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You are here : 3-RX.com > Medical Encyclopedia > Diseases and Conditions > Multiple Myeloma
      Category : Health Centers > Cancers and Tumors

Multiple Myeloma

Overview, Causes, & Risk Factors | Symptoms & Signs | Diagnosis & Tests | Prevention & Expectations | Treatment & Monitoring

Multiple myeloma occurs when a specialized white cell, known as a plasma cell, becomes cancerous.

What is going on in the body?

Like all components of blood, plasma cells are produced in the bone marrow. Plasma cells produce proteins that help protect the body from infection. After one or more of these cells becomes cancerous, they multiply rapidly. The proteins these cancerous cells make do not work as well as normal proteins. The cancerous cells produce very large amounts of the faulty proteins. These cancerous cells may also crowd out normal cells. Some of the cancerous plasma cells will leave the bone marrow and enter the bloodstream. Some of these cells may enter bones and destroy them. The disease usually takes many years to develop.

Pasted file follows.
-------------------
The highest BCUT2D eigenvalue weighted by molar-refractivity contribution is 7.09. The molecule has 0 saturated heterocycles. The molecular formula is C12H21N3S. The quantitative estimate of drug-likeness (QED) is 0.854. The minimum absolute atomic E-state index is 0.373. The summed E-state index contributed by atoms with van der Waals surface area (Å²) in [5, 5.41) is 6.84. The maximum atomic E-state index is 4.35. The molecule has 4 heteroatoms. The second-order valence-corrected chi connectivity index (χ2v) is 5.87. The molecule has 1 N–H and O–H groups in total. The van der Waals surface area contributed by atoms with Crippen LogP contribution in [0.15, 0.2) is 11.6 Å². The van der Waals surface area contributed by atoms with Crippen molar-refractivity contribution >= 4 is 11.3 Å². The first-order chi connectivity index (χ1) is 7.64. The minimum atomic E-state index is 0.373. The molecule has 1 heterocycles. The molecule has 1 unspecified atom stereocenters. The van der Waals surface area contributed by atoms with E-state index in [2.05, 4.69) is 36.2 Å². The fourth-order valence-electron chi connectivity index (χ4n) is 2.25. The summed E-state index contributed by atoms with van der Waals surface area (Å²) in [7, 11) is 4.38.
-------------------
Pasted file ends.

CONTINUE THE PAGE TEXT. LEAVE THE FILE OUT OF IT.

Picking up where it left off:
What are the causes and risks of the disease?

There is no known cause of multiple myeloma.


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Multiple Myeloma: Symptoms & Signs

Author: Miriam P. Rogers, EdD, RN, AOCN, CNS
Reviewer: Fern Carness, RN, MPH
Date Reviewed: 06/11/01

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